‘There was a time when the diagnosis of osteoarthritis meant the beginning of progressive incapacity for out canine companions. However, in the past two decades, new scientific advances on several fronts have dramatically changed the likelihood of the inevitable, unstoppable decline to one of hope, continued activity, and pain-free living.’
~ The Pet Lovers Guide to Canine Arthritis and Joint Problems 2006
This statement still holds and the future looks ever better. The resources and our is continuously diversifying and improving.
Once the signs of arthritis are detected, investigated and confirmed, there are many options for pain control and slowing the disease. By working with your vet to confirm the diagnosis of arthritis, then identifying the chronic pain signs your dog expresses, you can use different medicines, supplements, lifestyle changes, or complementary therapies, with the assurance you are in control, and your dog is benefiting.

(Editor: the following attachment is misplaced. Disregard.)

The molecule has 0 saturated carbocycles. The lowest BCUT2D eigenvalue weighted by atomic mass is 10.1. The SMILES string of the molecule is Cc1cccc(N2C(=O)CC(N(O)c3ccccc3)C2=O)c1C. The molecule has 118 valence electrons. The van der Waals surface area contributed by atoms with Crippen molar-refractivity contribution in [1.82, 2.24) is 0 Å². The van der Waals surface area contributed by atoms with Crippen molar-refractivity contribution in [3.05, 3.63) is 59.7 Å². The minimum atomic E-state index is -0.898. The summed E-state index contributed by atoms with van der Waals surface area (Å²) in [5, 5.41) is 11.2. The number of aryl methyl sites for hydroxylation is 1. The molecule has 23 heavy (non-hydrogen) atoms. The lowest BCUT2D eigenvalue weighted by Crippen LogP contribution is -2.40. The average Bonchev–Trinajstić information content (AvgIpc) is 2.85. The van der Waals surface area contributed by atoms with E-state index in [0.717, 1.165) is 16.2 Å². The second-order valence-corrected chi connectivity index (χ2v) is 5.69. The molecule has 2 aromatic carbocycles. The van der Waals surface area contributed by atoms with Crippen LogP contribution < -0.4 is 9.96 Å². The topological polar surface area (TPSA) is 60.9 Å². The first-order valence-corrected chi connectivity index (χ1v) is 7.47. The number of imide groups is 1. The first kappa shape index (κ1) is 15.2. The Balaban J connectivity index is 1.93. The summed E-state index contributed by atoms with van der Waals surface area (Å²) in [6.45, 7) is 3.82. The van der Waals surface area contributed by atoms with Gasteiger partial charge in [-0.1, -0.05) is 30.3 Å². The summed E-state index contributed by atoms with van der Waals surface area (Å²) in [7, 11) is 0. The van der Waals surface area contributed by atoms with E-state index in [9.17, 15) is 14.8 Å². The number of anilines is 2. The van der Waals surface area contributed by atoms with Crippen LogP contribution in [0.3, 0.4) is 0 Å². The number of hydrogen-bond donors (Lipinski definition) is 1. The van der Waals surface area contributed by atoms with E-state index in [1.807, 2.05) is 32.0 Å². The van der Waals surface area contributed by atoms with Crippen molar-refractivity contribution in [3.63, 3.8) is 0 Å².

Unfortunately, arthritis will progress, and eventually pain control will fail. When the dog’s quality of life comes into question the owner has to decide when it is time to allow their dog a peaceful passing.
There is no way to predict when this point will come. Many variables affect the course of the disease, such as weight, diet, genetics, lifestyle, exercise and home environment. Keeping in regular contact with your vet will guide you. Preparing yourself for this decision is challenging, and shouldn’t be regarded lightly.
We strongly advocate the work of the The Pet Loss Vet, the Blue Cross Pet Bereavement Society, Living with Pet Bereavement and EASE animals. These are vital sources of support and understanding for owners having to decide whether their dog’s quality of life is no longer sufficient.